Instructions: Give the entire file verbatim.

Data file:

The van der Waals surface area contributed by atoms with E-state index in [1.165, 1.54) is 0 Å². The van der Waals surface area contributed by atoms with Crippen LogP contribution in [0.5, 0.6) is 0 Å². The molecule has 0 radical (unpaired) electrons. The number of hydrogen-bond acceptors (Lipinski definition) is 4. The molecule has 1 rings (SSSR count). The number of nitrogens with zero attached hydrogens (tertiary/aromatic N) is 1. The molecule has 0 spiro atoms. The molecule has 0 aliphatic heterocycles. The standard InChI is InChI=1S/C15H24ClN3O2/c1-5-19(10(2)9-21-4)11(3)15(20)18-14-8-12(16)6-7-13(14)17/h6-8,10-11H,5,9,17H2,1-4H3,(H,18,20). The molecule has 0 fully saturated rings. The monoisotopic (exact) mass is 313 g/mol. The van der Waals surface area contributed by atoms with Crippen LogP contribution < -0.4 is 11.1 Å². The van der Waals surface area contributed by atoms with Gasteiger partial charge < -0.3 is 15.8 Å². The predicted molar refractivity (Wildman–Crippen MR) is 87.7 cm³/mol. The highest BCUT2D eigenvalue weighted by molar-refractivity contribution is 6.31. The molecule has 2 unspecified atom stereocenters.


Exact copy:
The van der Waals surface area contributed by atoms with E-state index in [1.165, 1.54) is 0 Å². The van der Waals surface area contributed by atoms with Crippen LogP contribution in [0.5, 0.6) is 0 Å². The molecule has 0 radical (unpaired) electrons. The number of hydrogen-bond acceptors (Lipinski definition) is 4. The molecule has 1 rings (SSSR count). The number of nitrogens with zero attached hydrogens (tertiary/aromatic N) is 1. The molecule has 0 spiro atoms. The molecule has 0 aliphatic heterocycles. The standard InChI is InChI=1S/C15H24ClN3O2/c1-5-19(10(2)9-21-4)11(3)15(20)18-14-8-12(16)6-7-13(14)17/h6-8,10-11H,5,9,17H2,1-4H3,(H,18,20). The molecule has 0 fully saturated rings. The monoisotopic (exact) mass is 313 g/mol. The van der Waals surface area contributed by atoms with Crippen LogP contribution < -0.4 is 11.1 Å². The van der Waals surface area contributed by atoms with Gasteiger partial charge < -0.3 is 15.8 Å². The predicted molar refractivity (Wildman–Crippen MR) is 87.7 cm³/mol. The highest BCUT2D eigenvalue weighted by molar-refractivity contribution is 6.31. The molecule has 2 unspecified atom stereocenters.